Development of the Epyillion Genre Through the Hellenistic and Roman Periods

Author: Merriam, Carol
Year:2001
Pages:196
ISBN:0-7734-7532-X
978-0-7734-7532-8
Price:159.95
The epyllion as a genre was developed in the Hellenistic period (and continued into Roman times) in order to show what else was happening while traditional heroic stories were happening, as if the authors of epyllia were committed to giving their readers a glimpses through the back doors of the palaces in which traditional characters lived and enjoyed their adventures. Traditional heroic stories were always narrated in epics with particular conventions. The epyllion challenges these conventions in ways which make it a genre in its own right. The existence of the epyllion in antiquity is not universally acknowledged by literary scholars, and there have been few published works studying the genre as such. The present study examines its development through the Hellenistic and Roman periods, focusing on the use of unheroic and female characters.

Reviews

". . . not only provides a thorough discussion of the genre, but also focuses on the starring role the epyllion gives to female characters. . . . What is most new and exciting about this book is her recognition that the stylistic and thematic developments in the genre from Hellenistic to Roman times is paralleled by a change in its treatment of women. Merriam’s ability to cross the boundaries between Greek and Latin literature which the epyllion necessitates - allows the study to move from Theocritus’ Alcmena to the Scylla of the Ciris in a coherent and edifying way. . . . Merriam has marshaled the necessary bibliography and performed admirable close readings of the texts in questions (including fragmentary texts, concerning which she is judicious in her estimation of their probably contexts.) . . . . It is exciting to see familiar passages from the better-known classical writers placed into the new framework of this book. Merriam touches upon topics that range from Homeric epic conventions to Hellenistic writers’ mythological handbooks, and she handles each topic fairly in turn, applying her erudition with a light hand so that her reader stays with her main argument. Whether the women in her texts are contented domestic heroines or erotically maddened villainesses, Merriam argues that these women are, in the epyllion more than in any other genre, the poet’s main concern. It is a thoroughly convincing argument." Dianna R. Kardulias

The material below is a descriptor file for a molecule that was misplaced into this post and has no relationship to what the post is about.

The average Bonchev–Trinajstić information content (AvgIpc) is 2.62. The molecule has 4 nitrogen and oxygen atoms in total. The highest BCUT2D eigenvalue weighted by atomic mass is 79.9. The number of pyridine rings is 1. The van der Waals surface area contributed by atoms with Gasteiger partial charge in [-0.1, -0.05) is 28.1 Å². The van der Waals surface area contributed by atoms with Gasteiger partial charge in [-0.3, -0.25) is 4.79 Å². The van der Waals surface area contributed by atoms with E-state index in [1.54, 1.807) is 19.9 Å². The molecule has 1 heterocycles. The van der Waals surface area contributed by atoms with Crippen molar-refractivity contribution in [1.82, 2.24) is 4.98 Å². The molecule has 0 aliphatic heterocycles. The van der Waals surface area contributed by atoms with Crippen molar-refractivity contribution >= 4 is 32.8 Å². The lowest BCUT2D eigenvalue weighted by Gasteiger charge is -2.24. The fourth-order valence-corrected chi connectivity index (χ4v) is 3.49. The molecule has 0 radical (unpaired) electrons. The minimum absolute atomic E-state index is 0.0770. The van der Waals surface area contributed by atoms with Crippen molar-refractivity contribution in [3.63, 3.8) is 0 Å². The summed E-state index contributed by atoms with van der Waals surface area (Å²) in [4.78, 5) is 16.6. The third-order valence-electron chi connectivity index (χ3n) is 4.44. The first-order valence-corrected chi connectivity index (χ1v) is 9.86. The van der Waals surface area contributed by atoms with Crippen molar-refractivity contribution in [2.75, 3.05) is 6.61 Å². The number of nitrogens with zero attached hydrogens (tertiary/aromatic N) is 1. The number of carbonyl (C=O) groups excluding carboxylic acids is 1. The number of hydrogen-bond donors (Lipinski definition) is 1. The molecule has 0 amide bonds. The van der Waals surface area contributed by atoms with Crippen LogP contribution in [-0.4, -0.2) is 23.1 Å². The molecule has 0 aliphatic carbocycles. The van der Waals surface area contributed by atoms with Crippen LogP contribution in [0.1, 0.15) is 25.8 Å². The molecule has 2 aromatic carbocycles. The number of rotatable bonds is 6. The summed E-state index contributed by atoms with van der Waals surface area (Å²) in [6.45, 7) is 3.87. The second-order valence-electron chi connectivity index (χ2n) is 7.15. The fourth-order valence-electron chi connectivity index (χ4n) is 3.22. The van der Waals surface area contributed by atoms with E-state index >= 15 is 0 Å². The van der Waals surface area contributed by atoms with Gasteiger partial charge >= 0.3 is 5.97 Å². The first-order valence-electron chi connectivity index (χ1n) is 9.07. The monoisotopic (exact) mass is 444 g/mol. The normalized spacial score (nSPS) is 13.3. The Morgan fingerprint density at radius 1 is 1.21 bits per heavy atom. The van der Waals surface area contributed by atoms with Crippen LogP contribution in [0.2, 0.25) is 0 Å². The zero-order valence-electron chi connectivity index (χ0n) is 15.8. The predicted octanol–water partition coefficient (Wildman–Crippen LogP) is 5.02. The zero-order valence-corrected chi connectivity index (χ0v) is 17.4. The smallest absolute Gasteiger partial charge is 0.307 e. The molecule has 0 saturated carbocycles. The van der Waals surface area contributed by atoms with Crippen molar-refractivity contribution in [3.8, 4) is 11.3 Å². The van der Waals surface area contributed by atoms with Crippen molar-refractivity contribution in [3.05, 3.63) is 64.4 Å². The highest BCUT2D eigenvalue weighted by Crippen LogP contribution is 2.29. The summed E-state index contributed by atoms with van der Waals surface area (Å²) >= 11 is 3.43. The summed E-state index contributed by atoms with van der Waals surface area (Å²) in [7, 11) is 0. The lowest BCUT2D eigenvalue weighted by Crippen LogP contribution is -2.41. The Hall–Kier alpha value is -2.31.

Table of Contents

Table of contents:
Preface; Introduction
1. Alcmena’s Story (Theocritus, Idyll 24)
2. Europa’s Adventure (Moscha’s Europa)
3. Culmination of the Form (Catullus 64)
4. The Final Stages (The Latin Epyllion)
Conclusion; Bibliography; Indexes